In addition, it was important to us that we could continue to use the schools’ existing thin clients, terminal servers, and already available server hardware, that the manufacturer offers a professional service and support, and that we can administrate the system centrally (with the minimum possible effort). All the user data should remain on the district’s servers.
Of course, we also wanted to establish an MDM (mobile device management) solution that integrates well into the system. In this respect, we wanted to manage the iPads centrally, but to adapt them to the individual requirements of the respective schools at the same time. And, not to forget, of course, compliance with data protection aspects. For this reason, it was also important to us to operate an MDM software on our own servers and that everything is available from a single source.

UCS@school as a Solution

As my colleague Matthias Woede already described in his article “Development of a Central IT Structure With Integration of Local School Servers in the Kassel District – Preparation is Everything!” we ultimately decided on UCS@school as a centralized identity management system. In particular, we like the combination of centralization (operation and administration in the data center in Hofgeismar) and decentralization (we can offer individual services such as DHCP, RADIUS and SAMBA (file server) on site at the schools). In addition, it is easy to mount additional services – including the desired MDM solution.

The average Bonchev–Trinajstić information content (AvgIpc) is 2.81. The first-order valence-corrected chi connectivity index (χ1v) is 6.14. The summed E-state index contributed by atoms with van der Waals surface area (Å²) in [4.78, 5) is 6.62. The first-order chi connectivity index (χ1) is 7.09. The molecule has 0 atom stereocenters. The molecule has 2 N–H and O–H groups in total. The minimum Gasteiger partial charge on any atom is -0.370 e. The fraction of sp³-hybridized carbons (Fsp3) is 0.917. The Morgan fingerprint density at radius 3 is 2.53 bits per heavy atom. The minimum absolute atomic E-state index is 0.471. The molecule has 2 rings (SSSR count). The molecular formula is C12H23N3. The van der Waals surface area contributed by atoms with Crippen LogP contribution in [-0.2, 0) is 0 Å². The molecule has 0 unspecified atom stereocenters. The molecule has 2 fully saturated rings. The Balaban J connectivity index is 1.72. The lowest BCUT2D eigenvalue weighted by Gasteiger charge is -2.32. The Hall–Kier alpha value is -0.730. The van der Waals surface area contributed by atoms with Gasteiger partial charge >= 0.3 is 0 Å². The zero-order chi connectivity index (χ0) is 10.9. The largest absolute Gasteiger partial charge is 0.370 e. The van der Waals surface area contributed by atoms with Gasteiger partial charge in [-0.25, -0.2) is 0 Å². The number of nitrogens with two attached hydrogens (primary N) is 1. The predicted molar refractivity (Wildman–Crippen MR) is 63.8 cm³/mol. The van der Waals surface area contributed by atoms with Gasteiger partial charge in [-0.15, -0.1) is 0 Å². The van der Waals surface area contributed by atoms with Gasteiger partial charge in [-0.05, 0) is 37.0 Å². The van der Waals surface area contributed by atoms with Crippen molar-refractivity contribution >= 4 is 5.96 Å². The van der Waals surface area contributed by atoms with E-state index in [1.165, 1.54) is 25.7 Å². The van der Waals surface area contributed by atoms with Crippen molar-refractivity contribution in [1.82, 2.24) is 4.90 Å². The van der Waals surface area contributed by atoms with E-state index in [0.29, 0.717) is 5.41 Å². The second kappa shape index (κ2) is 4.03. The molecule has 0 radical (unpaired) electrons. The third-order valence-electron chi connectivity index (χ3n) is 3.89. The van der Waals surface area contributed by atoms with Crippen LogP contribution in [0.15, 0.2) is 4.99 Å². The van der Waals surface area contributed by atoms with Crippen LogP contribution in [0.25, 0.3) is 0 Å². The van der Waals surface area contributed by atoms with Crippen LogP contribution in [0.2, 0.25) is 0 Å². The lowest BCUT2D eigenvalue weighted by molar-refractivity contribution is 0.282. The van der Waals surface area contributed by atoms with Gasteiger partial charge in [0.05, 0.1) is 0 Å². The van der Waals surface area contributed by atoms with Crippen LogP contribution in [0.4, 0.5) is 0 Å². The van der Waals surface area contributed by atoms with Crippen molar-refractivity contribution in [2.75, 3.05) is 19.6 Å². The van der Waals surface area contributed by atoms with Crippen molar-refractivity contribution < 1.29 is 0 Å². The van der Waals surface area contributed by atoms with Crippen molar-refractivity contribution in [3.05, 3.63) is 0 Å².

Our clear preference was to use an MDM solution from the Univention App Center, as this guarantees simple, deep integration in the UCS IDM. There are already several different MDM systems available in the App Center. We eventually decided on the solution Relution, as, in addition to other advantages, it also offers the possibility of running the entire solution in our own data center. After just a few minor adjustments and a short test phase, we were able to go into productive operation with it in July 2018.

UCS, Relution, and Apple: How it Works

To make it easier for you to understand what it essentially came down to, I would like to explain the technical interaction between UCS and Relution in a little more detail. We operate a virtual UCS server as a master and a further UCS server (also virtual machines); we have installed Relution on one of the virtual machines. We adjusted the firewall and the routing for the connection to Apple. Each iPad contacts to the Apple server to run updates and receive push messages. The school iPads are then routed to the central MDM system, for which we had to open various ports.